Get a Refurbished Google Pixelbook for $600

UPDATE: This sale is now shown as “Sold Out.” No surprise. I expected these to sell out quickly.

NOTE: This article has nothing to do with genealogy. Instead, it is about one of my other interests: computer hardware. If you are looking for true genealogy articles, you might want to skip this article.

Chromebooks are supposed to be cheap, right? Not always. There is one notable exception: the Google Pixelbook that normally sells for $999 to $1,649, depending upon the options selected. However, even this Pixelbook is now available at a lower price than ever before.

I purchased an identical Google Pixelbook while it was on sale a few weeks ago and I love it. However, I now wish I had waited a bit longer. A refurbished Pixelbook is now available for an even lower price than what I paid: only $599.99.

I have written often about Chromebooks. To see my past articles, start at:

I am impressed with these (normally) low-priced laptop computers. They cannot run any Windows or Macintosh programs but they are very useful for most everything else. These cloud-oriented systems work well for surfing the web, reading and writing email messages, using Facebook and other social networking web sites, playing games, word processing, spreadsheets, and much, much more.

For more information about the thousands of apps that do run on Chromebooks, see and for the more popular apps. For a list of ALL of the hundreds of available Chromebook apps, go to

In addition, most of the later, more powerful Chromebooks will also run almost all Android apps. If you have a favorite app on your Android cell phone or tablet, you probably can run the same app on a newer Chromebook.

NOTE: Not all Chromebooks can run Android apps. See to determine which Chromebooks can run Android apps.

In addition to all the Android genealogy apps plus the (few) Chromebook genealogy apps, the Pixelbook works well on genealogy web sites, such as MyHeritage, FamilySearch, WeRelate, Findmypast, WikiTree,, and many others. For those of us who keep our family trees online, a Chromebook is an excellent choice. I use mine often on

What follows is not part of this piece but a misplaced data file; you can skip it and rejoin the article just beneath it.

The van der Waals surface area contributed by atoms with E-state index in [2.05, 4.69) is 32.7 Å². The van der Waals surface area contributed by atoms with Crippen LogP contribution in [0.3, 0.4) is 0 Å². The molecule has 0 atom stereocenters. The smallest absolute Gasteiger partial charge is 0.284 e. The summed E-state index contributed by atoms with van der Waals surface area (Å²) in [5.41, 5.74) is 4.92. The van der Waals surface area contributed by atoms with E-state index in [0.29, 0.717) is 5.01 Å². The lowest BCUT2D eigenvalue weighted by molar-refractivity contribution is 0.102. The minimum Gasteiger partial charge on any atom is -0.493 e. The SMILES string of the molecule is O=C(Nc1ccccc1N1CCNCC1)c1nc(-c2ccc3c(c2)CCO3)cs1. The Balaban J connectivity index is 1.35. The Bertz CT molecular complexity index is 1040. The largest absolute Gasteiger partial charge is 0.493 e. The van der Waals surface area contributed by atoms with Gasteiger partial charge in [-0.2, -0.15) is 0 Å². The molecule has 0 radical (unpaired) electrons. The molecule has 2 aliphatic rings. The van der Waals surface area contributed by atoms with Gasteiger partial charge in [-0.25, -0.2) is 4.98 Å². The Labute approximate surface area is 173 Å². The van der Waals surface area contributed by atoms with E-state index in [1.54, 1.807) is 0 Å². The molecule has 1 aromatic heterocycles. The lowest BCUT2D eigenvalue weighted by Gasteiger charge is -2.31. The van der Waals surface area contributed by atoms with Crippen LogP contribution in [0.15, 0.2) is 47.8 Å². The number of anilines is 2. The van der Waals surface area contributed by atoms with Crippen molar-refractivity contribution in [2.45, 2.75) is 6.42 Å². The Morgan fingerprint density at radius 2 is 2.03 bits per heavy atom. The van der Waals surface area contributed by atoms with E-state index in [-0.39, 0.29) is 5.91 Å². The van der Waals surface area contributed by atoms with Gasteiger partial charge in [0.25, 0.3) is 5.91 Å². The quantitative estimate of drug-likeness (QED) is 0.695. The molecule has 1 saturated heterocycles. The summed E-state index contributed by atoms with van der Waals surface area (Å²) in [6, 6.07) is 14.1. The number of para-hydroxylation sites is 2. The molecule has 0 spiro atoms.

Most Chromebooks sell for $200 to $350 with occasional lower prices available during sales and close-out offers. While powerful enough to perform almost all tasks, the low-cost Chromebooks typically share hardware with the cheaper Windows laptops. That is, they have less than state-of-the-art displays, are built into cheaper cases, have cheaper keyboards, and usually have slower processors.

Disk space on a Chromebook is not important as it is on other systems as the Chromebook default is to run all programs and to save all data to the cloud, not to the computer’s internal hard drive. (You can save data to a Chromebook’s internal hard drive or to a flash drive or external hard drive, if you wish, but I suspect most Chromebook owners rarely do that.)

In contrast, Google produces an example of what a top-of-the-line Chromebook can be. Called the Pixelbook, this high-powered Chromebook is produced by Google and is available from many retailers. It contains a crisp 2400 x 1600 resolution12.3-inch touchscreen made with Corning® Gorilla® Glass that looks to me to be as sharp and easy to read as any other top-of-the-line laptop, even matching the Retina displays on the (very expensive) Macintosh MacBook Pro laptops. The Pixelbook also has a faster processor than the cheaper Chromebooks, a better case, a bigger internal hard drive, and a keyboard that feels better to me.

In short, the Pixelbook appears to be as nice as the most expensive Windows and Macintosh laptops. Even better, it is easier to use than either Windows or Macintosh, boots up quickly, and never gets infected with viruses or other malware (malevolent software). All Chromebooks, including the Pixelbook, are more secure than any Windows or Macintosh system.

The Pixelbook is a 2-in-1 device, so you can fold the screen all the way around for tablet mode, something that I do often when sitting on the living room couch, watching television. With the touchscreen being available, I find there is little need to use the keyboard that is then folded underneath the laptop. However, if a keyboard is needed for some reason, it can be unfolded in a second or two and used like any other laptop.

With the faster processor and more memory than most other Chromebooks, the Pixelbook has excellent performance. The keyboard is a pleasure to use and I love the touchscreen. I almost never touch the trackpad and don’t feel that I need a plug-in external mouse. Best of all, the battery lasts all day in constant use.